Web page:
Using physiological, genetic, and molecular approaches, this work was undertaken with the aim of (i) assessing the existence of the AR2_Q system in B. microti; (ii) establishing whether the genes potentially encoding the AR2 and AR2_Q systems (gadB, gadC, glsA) form an operon with hdeA and the two downstream genes of unknown function; (iii) studying the role of each of these genes in extreme AR; and (iv) comparing the Gln-dependent AR phenotypes within the Brucella genus.

Materials and Methods

Bacterial Strains and Culture Conditions

Twenty-six reference strains of Brucella, including B. microti CCM4915, were studied (Supplementary Table S1). The ΔgadB- and ΔgadC-mutant strains of B. microti previously constructed were added as controls (Occhialini et al., 2012). The E. coli K12 strains DH5α and MG1655 were used for cloning purposes and plasmid production. The strains of Brucella and E. coli were grown at 37°C in Tryptic Soy (TS, Difco) and Luria Bertani (LB, Becton-Dickinson) broth, respectively. B. abortus, B. neotomae, B. ovis, B. ceti, and B. pinnipedialis were cultured in a 5% CO2 atmosphere and, only for the latter two species, by supplementing the TS broth with 10% fetal calf serum. Derivative mutant strains of B. abortus and B. microti were also created as described below. When appropriate, media were supplemented with kanamycin or ampicillin at 50 μg/ml, or with chloramphenicol at 30 μg/ml.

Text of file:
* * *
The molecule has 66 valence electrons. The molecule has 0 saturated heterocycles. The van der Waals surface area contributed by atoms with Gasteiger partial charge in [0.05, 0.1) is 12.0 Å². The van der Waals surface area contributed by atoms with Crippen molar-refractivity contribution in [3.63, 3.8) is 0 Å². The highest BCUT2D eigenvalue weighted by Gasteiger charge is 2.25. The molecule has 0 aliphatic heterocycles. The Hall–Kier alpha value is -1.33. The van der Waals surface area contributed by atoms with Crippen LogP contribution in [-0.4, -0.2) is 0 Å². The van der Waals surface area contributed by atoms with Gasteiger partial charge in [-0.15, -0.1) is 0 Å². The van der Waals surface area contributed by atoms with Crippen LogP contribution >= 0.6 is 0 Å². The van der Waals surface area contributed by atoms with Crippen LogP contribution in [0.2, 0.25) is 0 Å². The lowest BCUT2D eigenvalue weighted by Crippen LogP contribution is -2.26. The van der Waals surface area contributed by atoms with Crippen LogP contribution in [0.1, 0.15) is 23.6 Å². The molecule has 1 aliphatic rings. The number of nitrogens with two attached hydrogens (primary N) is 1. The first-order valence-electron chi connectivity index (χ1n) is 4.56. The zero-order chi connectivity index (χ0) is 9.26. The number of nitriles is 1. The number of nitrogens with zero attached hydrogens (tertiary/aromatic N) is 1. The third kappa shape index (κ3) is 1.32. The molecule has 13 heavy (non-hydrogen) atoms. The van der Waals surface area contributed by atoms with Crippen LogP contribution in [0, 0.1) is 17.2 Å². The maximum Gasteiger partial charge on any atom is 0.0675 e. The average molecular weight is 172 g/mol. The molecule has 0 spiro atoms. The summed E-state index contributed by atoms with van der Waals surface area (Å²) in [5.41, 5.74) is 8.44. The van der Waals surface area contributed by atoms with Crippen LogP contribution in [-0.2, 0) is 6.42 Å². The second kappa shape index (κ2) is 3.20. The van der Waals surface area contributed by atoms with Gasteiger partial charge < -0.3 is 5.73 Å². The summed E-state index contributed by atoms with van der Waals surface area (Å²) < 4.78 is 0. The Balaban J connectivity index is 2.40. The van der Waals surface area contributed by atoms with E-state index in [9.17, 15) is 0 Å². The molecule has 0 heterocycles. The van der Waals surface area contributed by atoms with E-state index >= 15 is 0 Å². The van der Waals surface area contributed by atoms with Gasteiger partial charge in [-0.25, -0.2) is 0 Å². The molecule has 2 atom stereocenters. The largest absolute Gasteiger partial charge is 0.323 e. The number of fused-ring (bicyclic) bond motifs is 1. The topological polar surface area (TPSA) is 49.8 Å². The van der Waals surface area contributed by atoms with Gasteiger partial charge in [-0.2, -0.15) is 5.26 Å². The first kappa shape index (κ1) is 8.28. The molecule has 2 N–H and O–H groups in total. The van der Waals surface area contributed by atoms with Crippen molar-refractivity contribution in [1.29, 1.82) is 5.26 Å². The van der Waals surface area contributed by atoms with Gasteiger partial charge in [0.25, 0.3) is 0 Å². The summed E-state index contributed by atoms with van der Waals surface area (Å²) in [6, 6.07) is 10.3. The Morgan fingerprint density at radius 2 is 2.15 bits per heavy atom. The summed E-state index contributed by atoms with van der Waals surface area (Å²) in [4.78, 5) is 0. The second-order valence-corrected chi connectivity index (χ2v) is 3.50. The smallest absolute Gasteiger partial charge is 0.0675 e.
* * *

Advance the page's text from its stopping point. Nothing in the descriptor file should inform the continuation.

Amino Acid-Dependent Acid Survival Assays

Acid survival assays of wild-type and mutant strains described hereafter were performed with bacteria grown for 24–26 h in TS broth (final pH 7.0), as reported in previous studies aimed at establishing the functionality of the Gad system (Occhialini et al., 2012; Damiano et al., 2015). Briefly, comparative analyses of extreme acid survival were carried out by 1:500-dilution of the inoculum from the 24-h cultures in modified Gerhardt’s medium (GMM without Glu) with or without 3 mM of each amino acid (Sigma Aldrich) and brought to different pHs (2.5 or 7) with HCl. At the indicated time points, aliquots (20 μl) were withdrawn, diluted (1:10) in GMM pH 7.0, and plated (100 μl) onto TS agar plates to enumerate the colony-forming units (CFU), corresponding to viable bacteria. All assays were performed at least in triplicate.

Because TS contains 0.25% glucose, these conditions closely resemble those (buffered LB, supplemented with 0.4% glucose) employed by Lu et al. (2013) to discover the AR2_Q system in E. coli.

Construction and Complementation of Brucella-Mutant Strains